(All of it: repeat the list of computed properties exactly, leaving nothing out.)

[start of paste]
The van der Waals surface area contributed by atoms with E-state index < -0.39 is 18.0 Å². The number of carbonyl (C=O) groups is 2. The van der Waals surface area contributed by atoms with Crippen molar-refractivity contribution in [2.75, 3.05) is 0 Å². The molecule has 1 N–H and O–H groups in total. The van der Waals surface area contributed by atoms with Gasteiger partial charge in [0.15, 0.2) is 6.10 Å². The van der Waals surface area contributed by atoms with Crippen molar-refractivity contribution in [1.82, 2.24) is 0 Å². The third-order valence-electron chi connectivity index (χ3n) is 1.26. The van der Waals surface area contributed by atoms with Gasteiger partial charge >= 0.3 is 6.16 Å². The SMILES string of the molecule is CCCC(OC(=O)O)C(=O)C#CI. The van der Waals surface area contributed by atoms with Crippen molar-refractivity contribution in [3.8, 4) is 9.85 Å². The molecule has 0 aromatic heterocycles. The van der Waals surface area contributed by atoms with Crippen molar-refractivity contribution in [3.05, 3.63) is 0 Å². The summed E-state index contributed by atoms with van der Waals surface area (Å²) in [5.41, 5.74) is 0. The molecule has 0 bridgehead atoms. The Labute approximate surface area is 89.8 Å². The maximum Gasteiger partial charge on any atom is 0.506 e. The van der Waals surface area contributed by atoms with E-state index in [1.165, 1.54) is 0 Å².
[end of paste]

The van der Waals surface area contributed by atoms with E-state index < -0.39 is 18.0 Å². The number of carbonyl (C=O) groups is 2. The van der Waals surface area contributed by atoms with Crippen molar-refractivity contribution in [2.75, 3.05) is 0 Å². The molecule has 1 N–H and O–H groups in total. The van der Waals surface area contributed by atoms with Gasteiger partial charge in [0.15, 0.2) is 6.10 Å². The van der Waals surface area contributed by atoms with Crippen molar-refractivity contribution in [1.82, 2.24) is 0 Å². The third-order valence-electron chi connectivity index (χ3n) is 1.26. The van der Waals surface area contributed by atoms with Gasteiger partial charge >= 0.3 is 6.16 Å². The SMILES string of the molecule is CCCC(OC(=O)O)C(=O)C#CI. The van der Waals surface area contributed by atoms with Crippen molar-refractivity contribution in [3.8, 4) is 9.85 Å². The molecule has 0 aromatic heterocycles. The van der Waals surface area contributed by atoms with Crippen molar-refractivity contribution in [3.05, 3.63) is 0 Å². The summed E-state index contributed by atoms with van der Waals surface area (Å²) in [5.41, 5.74) is 0. The molecule has 0 bridgehead atoms. The Labute approximate surface area is 89.8 Å². The maximum Gasteiger partial charge on any atom is 0.506 e. The van der Waals surface area contributed by atoms with E-state index in [1.165, 1.54) is 0 Å².